In an effort to curry favour with the Labour opposition; British PM Theresa May will meet their leader Jeremy Corbyn today, likely with the aim of convincing him to back her much maligned Brexit deal. But will May’s proposals fall on deaf ears? Sputnik spoke with Dr Connal Parr; lecturer in History at the University of Northumbria for more.
Sputnik: Will Prime Minister Theresa May be able to convince Labour leader Jeremy Corbyn to back her Brexit deal?
Dr Connal Parr: I think that we've seen Theresa May be criticised and be challenged for the Tory leadership by her colleagues before today fairly impotently in the past, but I would be very surprised if these current meetings; given some of the rhetoric that we are hearing from both the ERG and other members of the Conservative Party, doesn't lead to a focusing of minds within the Tory party, which finds this from Theresa May a bit beyond the pale for them.
It's a very big gamble on her part, in the sense of; by reaching out to Labour, and by reaching out to Jeremy Corbyn, who Jacob Rees-Mogg described as a Marxist and someone who is pretty abhorrent to most Tories, is really a bit of a bridge too far for the Conservative party.
I understand May is doing this for the first time in some ways, for the actual country to avoid the no deal Brexit situation, and the UK crashing out without a deal, and it's probably the best thing for her to do.
Sputnik: Would the EU necessarily back a further extension of Article Fifty?
Dr Connal Parr: What strikes me when I look at the coverage of this situation; comparing the British media to the European media, is that the European media and the EU itself has been preparing some time for a no deal scenario, and there seems to be this sort of abstract world where people in the Conservative party, and the sympathetic media that sometimes exists for them in the UK, is having a debate about constant extensions, changes, negotiations for a new deal which they have been told constantly is not available to them as an option, and all the while, the EU for some time has been preparing for that scenario.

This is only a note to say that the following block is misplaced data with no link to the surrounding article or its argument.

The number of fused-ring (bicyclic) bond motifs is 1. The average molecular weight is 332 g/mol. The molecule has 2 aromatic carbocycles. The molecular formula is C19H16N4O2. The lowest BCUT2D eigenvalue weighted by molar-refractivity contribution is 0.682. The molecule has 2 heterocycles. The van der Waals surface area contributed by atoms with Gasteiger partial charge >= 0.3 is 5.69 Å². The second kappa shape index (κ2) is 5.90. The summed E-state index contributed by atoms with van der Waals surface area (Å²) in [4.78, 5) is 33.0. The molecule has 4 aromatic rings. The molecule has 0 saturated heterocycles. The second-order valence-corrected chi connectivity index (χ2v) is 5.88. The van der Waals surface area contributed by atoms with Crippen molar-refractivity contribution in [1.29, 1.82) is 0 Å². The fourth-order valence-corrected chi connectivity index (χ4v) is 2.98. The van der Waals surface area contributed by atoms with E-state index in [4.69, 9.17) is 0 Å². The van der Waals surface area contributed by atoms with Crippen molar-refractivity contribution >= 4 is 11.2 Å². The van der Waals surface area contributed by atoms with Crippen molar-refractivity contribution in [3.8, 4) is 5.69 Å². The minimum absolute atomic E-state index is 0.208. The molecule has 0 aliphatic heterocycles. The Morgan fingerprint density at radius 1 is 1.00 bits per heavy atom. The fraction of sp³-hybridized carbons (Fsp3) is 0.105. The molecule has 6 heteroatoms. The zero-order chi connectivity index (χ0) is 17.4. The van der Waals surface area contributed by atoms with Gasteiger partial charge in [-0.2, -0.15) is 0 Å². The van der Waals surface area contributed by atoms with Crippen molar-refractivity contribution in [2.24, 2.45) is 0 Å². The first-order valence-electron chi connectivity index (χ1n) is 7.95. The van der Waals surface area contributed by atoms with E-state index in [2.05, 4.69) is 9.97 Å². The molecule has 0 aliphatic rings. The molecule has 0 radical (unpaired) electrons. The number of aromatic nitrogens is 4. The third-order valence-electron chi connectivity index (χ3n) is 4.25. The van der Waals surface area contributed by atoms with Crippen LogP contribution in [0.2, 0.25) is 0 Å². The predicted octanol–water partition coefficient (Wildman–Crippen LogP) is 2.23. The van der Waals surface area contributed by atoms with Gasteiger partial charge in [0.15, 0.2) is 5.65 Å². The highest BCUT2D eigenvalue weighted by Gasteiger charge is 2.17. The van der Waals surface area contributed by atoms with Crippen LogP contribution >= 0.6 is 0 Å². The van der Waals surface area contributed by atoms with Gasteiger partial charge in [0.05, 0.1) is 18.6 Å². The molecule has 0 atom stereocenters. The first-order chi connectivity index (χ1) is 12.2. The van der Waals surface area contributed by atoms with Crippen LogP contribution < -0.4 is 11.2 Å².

They've been preparing for that situation, and therefore they may not guarantee an extension. It would be interesting to see what Ireland's perspective on this is, because Ireland has the most to lose out because of the prospect of a hard border returning to the island of Ireland, which is what the backstop as a tool is meant to prevent.
Ireland might be the one who says hang on here; we do actually need an extension to this process to prevent this very damaging situation arising, which is also going to have a harmful impact on the Irish economy.
The views expressed in this article are solely those of Dr Connal Parrand do not necessarily reflect the official position of Sputnik.
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